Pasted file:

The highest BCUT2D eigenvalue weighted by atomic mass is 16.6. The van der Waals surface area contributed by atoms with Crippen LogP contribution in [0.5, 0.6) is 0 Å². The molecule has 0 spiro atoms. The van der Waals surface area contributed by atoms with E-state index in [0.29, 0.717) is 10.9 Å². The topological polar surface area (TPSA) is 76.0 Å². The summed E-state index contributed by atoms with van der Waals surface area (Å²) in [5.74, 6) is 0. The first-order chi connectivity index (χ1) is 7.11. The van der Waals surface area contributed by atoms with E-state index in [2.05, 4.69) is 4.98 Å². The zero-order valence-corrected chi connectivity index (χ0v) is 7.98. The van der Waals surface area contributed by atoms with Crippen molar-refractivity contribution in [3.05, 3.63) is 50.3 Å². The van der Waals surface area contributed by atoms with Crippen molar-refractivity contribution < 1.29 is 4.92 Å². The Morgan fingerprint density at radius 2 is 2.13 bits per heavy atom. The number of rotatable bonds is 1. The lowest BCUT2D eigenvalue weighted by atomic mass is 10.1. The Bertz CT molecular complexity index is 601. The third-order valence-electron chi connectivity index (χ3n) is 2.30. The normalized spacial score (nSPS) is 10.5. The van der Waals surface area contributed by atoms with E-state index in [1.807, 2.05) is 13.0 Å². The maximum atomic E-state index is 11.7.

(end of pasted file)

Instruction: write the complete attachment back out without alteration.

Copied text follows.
The highest BCUT2D eigenvalue weighted by atomic mass is 16.6. The van der Waals surface area contributed by atoms with Crippen LogP contribution in [0.5, 0.6) is 0 Å². The molecule has 0 spiro atoms. The van der Waals surface area contributed by atoms with E-state index in [0.29, 0.717) is 10.9 Å². The topological polar surface area (TPSA) is 76.0 Å². The summed E-state index contributed by atoms with van der Waals surface area (Å²) in [5.74, 6) is 0. The first-order chi connectivity index (χ1) is 7.11. The van der Waals surface area contributed by atoms with E-state index in [2.05, 4.69) is 4.98 Å². The zero-order valence-corrected chi connectivity index (χ0v) is 7.98. The van der Waals surface area contributed by atoms with Crippen molar-refractivity contribution in [3.05, 3.63) is 50.3 Å². The van der Waals surface area contributed by atoms with Crippen molar-refractivity contribution < 1.29 is 4.92 Å². The Morgan fingerprint density at radius 2 is 2.13 bits per heavy atom. The number of rotatable bonds is 1. The lowest BCUT2D eigenvalue weighted by atomic mass is 10.1. The Bertz CT molecular complexity index is 601. The third-order valence-electron chi connectivity index (χ3n) is 2.30. The normalized spacial score (nSPS) is 10.5. The van der Waals surface area contributed by atoms with E-state index in [1.807, 2.05) is 13.0 Å². The maximum atomic E-state index is 11.7.